As a multi-store operator, our business has enjoyed a period of dramatic growth over the last four years and certainly since the onset of the COVID-19 pandemic. Although there have been some negative aspects to that growth—such as labor shortages, increased freight costs or tariffs being implemented on product—some of those challenges have now subsided.
Most recently we have heard from the bulk of our primary suppliers that the market is “quiet.” As a matter of course I refuse to follow those who quickly decide to cry wolf; however, additional effort may be required to continue your business growth or simply maintain a level of volume as we move toward 2024. Rising interest rates, cost of goods and services as well as recurring expenses like insurance, utilities and labor demands will all play a part in how you must react as a company.
Our economy here in Florida has experienced tremendous growth with thousands of people moving into the state due to their ability to work remotely and desire to escape bad weather, taxes or a higher cost of living. That said, new construction is now slowing while real estate prices have stabilized or, in some cases, started to drop, signaling a change not seen since the prior recession and the housing bubble fiasco.
More recently I began producing a weekly radio show/podcast called “Getting Down to Business.” The content of the show is designed to help business owners and those getting into business to consider the teachings I have received from so many great mentors during my career. Among those lessons are the “Seven Characteristics” that I feel are most important when operating a business: pain, plan, process, passion, people, patrons and profit.
One of the most beneficial efforts we make as a team to continually address our plan and process is the implementation of a weekly strategy meeting following the teachings of EOS Worldwide and the book titled “Traction.” This process is crucial, especially during challenging times to ensure that we are addressing strengths, weaknesses, opportunities and threats (or “SWOT”) on a regular basis.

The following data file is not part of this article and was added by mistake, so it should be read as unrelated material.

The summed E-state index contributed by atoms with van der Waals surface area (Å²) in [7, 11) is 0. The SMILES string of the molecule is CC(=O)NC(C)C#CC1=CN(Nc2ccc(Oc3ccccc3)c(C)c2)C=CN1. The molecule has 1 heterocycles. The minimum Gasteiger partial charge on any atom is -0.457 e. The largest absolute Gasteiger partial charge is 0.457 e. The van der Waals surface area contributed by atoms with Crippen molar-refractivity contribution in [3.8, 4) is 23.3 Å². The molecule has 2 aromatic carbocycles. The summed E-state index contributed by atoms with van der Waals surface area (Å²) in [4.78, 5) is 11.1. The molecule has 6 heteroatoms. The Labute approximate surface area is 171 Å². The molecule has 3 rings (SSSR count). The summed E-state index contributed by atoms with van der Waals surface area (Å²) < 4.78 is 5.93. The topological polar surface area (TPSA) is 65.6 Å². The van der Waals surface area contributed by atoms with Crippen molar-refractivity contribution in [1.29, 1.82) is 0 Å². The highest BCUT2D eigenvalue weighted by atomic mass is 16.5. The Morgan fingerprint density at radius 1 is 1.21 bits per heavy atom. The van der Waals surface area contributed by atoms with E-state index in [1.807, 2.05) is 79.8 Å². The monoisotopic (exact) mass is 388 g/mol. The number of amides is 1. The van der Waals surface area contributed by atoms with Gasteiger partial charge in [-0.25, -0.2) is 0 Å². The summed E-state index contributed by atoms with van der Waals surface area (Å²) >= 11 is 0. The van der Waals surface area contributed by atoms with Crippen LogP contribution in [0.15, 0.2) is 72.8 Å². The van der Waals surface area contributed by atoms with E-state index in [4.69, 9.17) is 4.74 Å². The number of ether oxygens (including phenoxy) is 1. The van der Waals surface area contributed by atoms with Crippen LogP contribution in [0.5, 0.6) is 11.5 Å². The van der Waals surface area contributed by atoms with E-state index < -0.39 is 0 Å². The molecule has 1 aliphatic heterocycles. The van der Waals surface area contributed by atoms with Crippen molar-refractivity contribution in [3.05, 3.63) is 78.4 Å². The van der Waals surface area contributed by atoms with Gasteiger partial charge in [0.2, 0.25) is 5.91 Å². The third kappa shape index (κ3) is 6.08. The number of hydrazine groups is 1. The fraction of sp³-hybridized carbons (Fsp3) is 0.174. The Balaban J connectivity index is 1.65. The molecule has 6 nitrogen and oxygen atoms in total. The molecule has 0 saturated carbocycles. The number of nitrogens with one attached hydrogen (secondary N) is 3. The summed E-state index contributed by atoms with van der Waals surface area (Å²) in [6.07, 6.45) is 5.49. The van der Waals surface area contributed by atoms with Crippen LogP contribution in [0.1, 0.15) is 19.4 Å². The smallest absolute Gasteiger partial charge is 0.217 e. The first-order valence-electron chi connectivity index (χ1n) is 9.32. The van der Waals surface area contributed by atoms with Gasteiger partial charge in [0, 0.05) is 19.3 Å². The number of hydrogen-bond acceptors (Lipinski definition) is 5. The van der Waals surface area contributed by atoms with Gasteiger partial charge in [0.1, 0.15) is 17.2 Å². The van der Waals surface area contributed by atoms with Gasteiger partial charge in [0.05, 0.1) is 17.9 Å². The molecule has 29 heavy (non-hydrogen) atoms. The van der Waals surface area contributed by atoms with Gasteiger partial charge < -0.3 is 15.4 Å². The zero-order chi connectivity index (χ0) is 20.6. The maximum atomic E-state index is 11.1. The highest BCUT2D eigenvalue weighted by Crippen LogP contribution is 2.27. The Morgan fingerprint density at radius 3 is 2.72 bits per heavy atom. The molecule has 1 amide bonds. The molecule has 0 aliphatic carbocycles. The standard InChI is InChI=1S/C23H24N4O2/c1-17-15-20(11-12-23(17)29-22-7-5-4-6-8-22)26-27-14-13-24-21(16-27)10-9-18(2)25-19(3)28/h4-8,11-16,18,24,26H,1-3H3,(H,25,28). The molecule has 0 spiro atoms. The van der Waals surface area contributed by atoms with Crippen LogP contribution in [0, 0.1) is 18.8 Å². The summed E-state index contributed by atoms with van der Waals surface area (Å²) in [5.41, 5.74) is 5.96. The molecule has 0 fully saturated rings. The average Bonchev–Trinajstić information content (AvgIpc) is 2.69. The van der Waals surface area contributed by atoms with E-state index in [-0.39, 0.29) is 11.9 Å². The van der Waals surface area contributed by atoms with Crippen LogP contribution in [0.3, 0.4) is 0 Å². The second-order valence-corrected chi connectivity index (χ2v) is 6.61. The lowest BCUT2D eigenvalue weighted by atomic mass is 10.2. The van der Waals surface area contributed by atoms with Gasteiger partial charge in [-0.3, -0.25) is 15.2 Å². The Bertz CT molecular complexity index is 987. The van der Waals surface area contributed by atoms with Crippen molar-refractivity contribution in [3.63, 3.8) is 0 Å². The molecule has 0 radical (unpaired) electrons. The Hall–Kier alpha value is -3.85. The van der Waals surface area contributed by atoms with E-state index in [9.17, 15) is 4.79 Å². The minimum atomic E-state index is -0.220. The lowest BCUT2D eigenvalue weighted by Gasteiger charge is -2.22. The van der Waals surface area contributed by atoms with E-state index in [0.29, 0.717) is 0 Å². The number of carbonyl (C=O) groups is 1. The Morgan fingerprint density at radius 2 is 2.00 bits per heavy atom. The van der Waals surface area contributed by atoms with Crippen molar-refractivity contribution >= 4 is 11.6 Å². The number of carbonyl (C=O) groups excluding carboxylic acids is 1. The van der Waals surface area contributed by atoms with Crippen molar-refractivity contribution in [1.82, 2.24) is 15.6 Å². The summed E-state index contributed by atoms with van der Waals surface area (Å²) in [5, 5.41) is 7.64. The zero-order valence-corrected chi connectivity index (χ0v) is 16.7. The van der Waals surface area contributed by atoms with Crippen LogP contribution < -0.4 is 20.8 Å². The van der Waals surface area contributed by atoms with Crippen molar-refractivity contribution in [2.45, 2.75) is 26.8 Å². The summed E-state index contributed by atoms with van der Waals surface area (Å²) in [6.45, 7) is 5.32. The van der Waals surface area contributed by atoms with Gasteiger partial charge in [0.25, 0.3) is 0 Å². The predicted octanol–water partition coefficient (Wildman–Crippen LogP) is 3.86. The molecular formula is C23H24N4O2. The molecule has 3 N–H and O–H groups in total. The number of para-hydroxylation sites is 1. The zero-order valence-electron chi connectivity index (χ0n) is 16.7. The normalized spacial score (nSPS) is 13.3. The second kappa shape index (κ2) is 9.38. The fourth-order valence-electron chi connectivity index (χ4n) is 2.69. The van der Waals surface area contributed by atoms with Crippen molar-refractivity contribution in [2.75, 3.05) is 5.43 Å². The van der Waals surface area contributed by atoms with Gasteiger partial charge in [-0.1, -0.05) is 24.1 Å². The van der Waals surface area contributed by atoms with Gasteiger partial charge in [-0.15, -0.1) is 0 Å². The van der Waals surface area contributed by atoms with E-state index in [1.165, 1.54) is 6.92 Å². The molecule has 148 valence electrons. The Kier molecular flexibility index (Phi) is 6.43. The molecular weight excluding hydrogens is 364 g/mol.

During times of economic growth, it is easy to put the application of these principles aside. However, when things begin to tighten, it’s imperative to keeping your ship pointed in the right direction. One of the things we discovered during a recent strategy session was how many sales we missed during the last several years because we were overrun with more opportunities than we could field while attempting to find additional qualified employees to join our company. Now that we have a more even flow of traffic, our current team can spend more time with each client. As a result, our closing ratio has improved. As of the writing of this article, we are up 1.9% over last year same period, but more importantly, our profit dollars have increased almost 20% due to cost adjustments on product and freight while simply being able to provide better service to our clients.
Should you be experiencing similar obstacles in your business, take the time as a leader to religiously examine your strengths and weaknesses with the goal of improving your client’s experience from the front door to the back.
Scott D. Perron is president of Floors4Pros in Sarasota, Fla. A veteran retailer, Perron has established strong relationships with professional contractors, property managers and other individuals who need access to flooring materials and products. Contact him at Scott@ScottDPerron.com.